The next cornerstone of integrity is 义 -- a word that means righteousness and honor.
If the previously discussed cornerstone of propriety (the inculcating of values) is likened to installing a computer program, then righteousness and honor are the running of the software. Being righteous is putting upright values into action, which in turn brings honor.
Confucius shared with his disciples the cause of his worries, anxiety and concerns. They are: Not cultivating virtue, not thoroughly reviewing what one has learned, not practicing personally what is righteous, and not correcting one’s mistakes in time.
In today's parlance, that boils down to whether we walk the talk.
In the real world, it is not easy to go against the flow or to break ranks. Confucius said that to do what is right takes courage. Do we conform to the impulses of the majority, especially if they happen to be our social inner circle? George Washington reminds us that it is better to be alone than to be in bad company. That is true honor.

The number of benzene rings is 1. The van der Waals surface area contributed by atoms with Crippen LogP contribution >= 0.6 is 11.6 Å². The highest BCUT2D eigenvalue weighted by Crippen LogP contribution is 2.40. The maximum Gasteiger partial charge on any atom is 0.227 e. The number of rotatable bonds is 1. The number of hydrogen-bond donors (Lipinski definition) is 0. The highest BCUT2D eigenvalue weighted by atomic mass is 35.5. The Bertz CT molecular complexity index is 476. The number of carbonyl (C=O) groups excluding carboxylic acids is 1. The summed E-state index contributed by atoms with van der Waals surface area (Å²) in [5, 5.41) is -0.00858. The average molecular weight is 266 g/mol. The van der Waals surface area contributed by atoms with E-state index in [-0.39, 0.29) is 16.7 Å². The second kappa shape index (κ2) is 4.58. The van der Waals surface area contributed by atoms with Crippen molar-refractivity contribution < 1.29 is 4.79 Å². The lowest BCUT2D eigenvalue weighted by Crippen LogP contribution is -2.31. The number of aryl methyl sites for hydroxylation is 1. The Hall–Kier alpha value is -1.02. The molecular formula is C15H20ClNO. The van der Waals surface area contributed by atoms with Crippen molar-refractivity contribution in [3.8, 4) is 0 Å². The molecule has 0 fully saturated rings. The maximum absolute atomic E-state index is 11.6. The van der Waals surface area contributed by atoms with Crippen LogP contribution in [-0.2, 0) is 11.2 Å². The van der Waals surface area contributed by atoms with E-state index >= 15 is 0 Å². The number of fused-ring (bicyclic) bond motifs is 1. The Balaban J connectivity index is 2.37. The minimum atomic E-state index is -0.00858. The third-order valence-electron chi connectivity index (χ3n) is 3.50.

Confucius said it this way: “The man who in the view of gain thinks of righteousness, who in the view of danger is prepared to give up his life, and who does not forget an old agreement however far back it extends.”
That great teaching is echoed in another excellent definition of honor -- this one by American journalist Walter Lippmann (1889-1974), who said, “He has honor if he holds himself to an ideal of conduct though it is inconvenient, unprofitable, or dangerous to do so.”
It is inevitable, then, that if we take Confucius to heart by doing what is right, we'll make enemies. The late Prime Minister Margaret Thatcher was a well-loved leader as much as she was well-loathed. This was because she was no fence sitter who would have pleased both sides. Her integrity shaped her life and reminds us of the words of Franklin D. Roosevelt: “I ask you to judge me by the enemies I have made.”
Dr. Henry Wong Meng Yeong can be contacted here.